Designing your own logo doesn’t have to be too hard as long as you have some guidelines to stick to, some decent software, a huge portion of creativity and a few hours to spare. In this article I’ll try provide you with the guideline part and give a couple of tips on how to get the rest.
Logo-design is an art form, there’s no doubt about that. There are own websites, forums and communities dedicated to the logo creation process.
This article is for those who aren’t necessarily experts of logo design but want to learn a bit about the basics of the process. Maybe you’re a new freelancer or want to design a logo as part of a bigger project. Either way this article is for you.
A logo is supposed to be something that sticks to the minds of everyone your business is in contact with. It’s in many ways a part of your face outwards and should not be underrated in any way.
A logo can and should be used actively in your marketing.
First, let’s have a look at some common questions.
Picture by Svilen Milev
What is a logo ?
A logo is a graphic mark/emblem used to promote your company or brand towards the public. It can be a symbol only, a symbol combined with text or text written in a certain way (font, color etc). This leaves you with an extreme amount of creative freedom.
Where can and should I use my logo?
- Business cards
- Social media (Facebook, Twitter + +)
- Business signs and stickers
- Fax forms
Basically you can and should use your logo everywhere you represent your firm/brand. This means everywhere from online to car stickers and t-shirts + all kinds of print.
What software do I need?
Picture by Jeff Vergara
Technically Id say use vector software if you know any. This could be for instance Adobe Illustrator(quite expensive but very good) or Inkscape (also good, but free). If you are a huge fan of Photoshop you can also use vector shapes in there even though you don’t have the same versatility as you do in a full-blooded vector drawing software. And if you for some reason are unable to make it vector based, at least make sure to create the logo in a pretty big size to begin with, as rasterized/bitmap images don’t scale well the way vectors do.
Common Logo Mistakes
Many people seem to underestimate the power of a good logo. Because of this they sometimes end up with pretty bad ones that aren’t given the time needed for a good result. Here are some common mistakes that you should try to steer clear of
– using fonts that are “everywhere” else
– colors don’t fit at all together
– the logo is too busy (too much detail, color and so on)
– it has no personality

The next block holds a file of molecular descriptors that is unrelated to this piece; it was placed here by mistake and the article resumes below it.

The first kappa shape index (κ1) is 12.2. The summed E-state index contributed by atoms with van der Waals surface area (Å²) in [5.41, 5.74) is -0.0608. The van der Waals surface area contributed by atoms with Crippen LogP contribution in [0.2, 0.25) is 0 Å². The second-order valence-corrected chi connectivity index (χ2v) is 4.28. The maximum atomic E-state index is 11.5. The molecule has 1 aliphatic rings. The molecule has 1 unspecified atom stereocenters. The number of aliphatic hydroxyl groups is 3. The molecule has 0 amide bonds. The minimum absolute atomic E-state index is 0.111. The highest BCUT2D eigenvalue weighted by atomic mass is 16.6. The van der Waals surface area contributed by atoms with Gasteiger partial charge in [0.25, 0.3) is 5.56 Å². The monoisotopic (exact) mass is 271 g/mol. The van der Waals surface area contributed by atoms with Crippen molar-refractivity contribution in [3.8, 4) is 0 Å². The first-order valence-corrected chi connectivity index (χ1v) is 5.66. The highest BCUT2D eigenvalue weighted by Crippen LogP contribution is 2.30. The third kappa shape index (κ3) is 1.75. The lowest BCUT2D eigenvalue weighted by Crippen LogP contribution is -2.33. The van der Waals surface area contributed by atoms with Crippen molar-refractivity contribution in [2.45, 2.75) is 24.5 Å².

– it looks too much like another logo
My top tips:
Picture by Ivan Prole
1. Use Vector
This sounds so logical for some and is completely Greek for others. Kept short vectors can be resized as big as you’d ever want without quality loss, while those jpegs loose quality pretty quickly.
2. Don’t use more than a couple of colors and fonts
Unless you have a very good reason, try not to use too many colors. You want the logo to be simple and not too busy or tacky. Same goes for fonts. Two fonts can be really cool, but remember to keep it simple!
3. Make it easy to read/see
Picture by Kevin Lockheed
If your logo has text, make sure people can see what it says right away. If it has a drawing of something specific – make sure people can see that too. A logo with unreadable text accompanied by a horrible drawing is a huge turn off.
4. Spend time on it!
Don’t expect to make a complete logo in an hour. Make several different versions, try out various fonts and colors. Have others give you feedback and give it some days to grow on you. If you choose something too fast that you’ve spent too little time on you will have to go through the process again eventually. And the whole point of people recognizing your logo won’t be any point if you have to change it over and over.
5. DONT use photos
Picture by Colin Brough
Most people seem to understand by now that adding photos to a logo never is a good plan. One thing is that a photo can’t be vectorized (without tracing it somehow and then it wont be a photo anymore), another thing is that it’ll lead you into a lot of problems.
You always should make sure that your logo can look good on both dark and light backgrounds. Another thing you could do, is making a black and white version. It might come in handy.
7. Browse other logos to get inspiration
You should never get too stuck in what the current trends are but make a logo that you think you can be happy with for years to come.
8. LIKE your logo
Picture by Svilen Milev
If you don’t like the logo yourself, don’t expect others to like it. Choose fonts and colors you think look good and try to use these colors in other designs related to your business, like for example your website. Spend the extra hours required to get a result you like.
9. Don’t use too much detail
You’d want your logo to be easy to see and recognize, also at smaller sizes.
10. Get feedback
Share your logo suggestions with a few people who you know can give some valuable feedback. Maybe something that looks cool to you isn’t necessarily as good an idea as you think. One example can be shapes that can be seen differently, where you see it as something related to your business while it for other people look as something else. Just make sure to get some feedback. It can also confirm that you’re on the right track.
Picture by Ali Taylor
I hope these tips will help you on getting a great logo together for your business/product/website.
Finally, go have a look at our previous article 30 Best Written And Explained Logo Design for some of the best tutorials that can help you with the creative process of designing a logo.
Thanks for reading, and remember that we would love to hear your comments!